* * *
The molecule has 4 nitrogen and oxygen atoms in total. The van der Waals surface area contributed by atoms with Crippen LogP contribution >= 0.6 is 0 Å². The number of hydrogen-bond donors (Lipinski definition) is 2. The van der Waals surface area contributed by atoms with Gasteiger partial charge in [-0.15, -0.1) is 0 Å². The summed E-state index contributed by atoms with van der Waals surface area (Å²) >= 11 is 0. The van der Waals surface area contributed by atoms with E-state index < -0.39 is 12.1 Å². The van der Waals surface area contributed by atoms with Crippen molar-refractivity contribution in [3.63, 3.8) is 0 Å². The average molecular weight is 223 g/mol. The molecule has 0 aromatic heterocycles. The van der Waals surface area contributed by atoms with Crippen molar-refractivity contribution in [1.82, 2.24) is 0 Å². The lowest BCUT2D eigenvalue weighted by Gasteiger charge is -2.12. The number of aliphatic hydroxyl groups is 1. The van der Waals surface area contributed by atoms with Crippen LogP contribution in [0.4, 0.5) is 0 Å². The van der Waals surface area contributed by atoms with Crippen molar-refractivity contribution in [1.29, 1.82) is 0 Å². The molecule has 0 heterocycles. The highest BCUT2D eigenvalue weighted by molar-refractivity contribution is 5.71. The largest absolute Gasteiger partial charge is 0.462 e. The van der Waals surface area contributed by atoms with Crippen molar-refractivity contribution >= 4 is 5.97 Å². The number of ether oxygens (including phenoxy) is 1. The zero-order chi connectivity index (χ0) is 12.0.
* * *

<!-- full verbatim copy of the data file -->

The molecule has 4 nitrogen and oxygen atoms in total. The van der Waals surface area contributed by atoms with Crippen LogP contribution >= 0.6 is 0 Å². The number of hydrogen-bond donors (Lipinski definition) is 2. The van der Waals surface area contributed by atoms with Gasteiger partial charge in [-0.15, -0.1) is 0 Å². The summed E-state index contributed by atoms with van der Waals surface area (Å²) >= 11 is 0. The van der Waals surface area contributed by atoms with E-state index < -0.39 is 12.1 Å². The van der Waals surface area contributed by atoms with Crippen molar-refractivity contribution in [3.63, 3.8) is 0 Å². The average molecular weight is 223 g/mol. The molecule has 0 aromatic heterocycles. The van der Waals surface area contributed by atoms with Crippen molar-refractivity contribution in [1.82, 2.24) is 0 Å². The lowest BCUT2D eigenvalue weighted by Gasteiger charge is -2.12. The number of aliphatic hydroxyl groups is 1. The van der Waals surface area contributed by atoms with Crippen LogP contribution in [0.4, 0.5) is 0 Å². The van der Waals surface area contributed by atoms with Crippen molar-refractivity contribution in [1.29, 1.82) is 0 Å². The molecule has 0 heterocycles. The highest BCUT2D eigenvalue weighted by molar-refractivity contribution is 5.71. The largest absolute Gasteiger partial charge is 0.462 e. The van der Waals surface area contributed by atoms with Crippen molar-refractivity contribution >= 4 is 5.97 Å². The number of ether oxygens (including phenoxy) is 1. The zero-order chi connectivity index (χ0) is 12.0.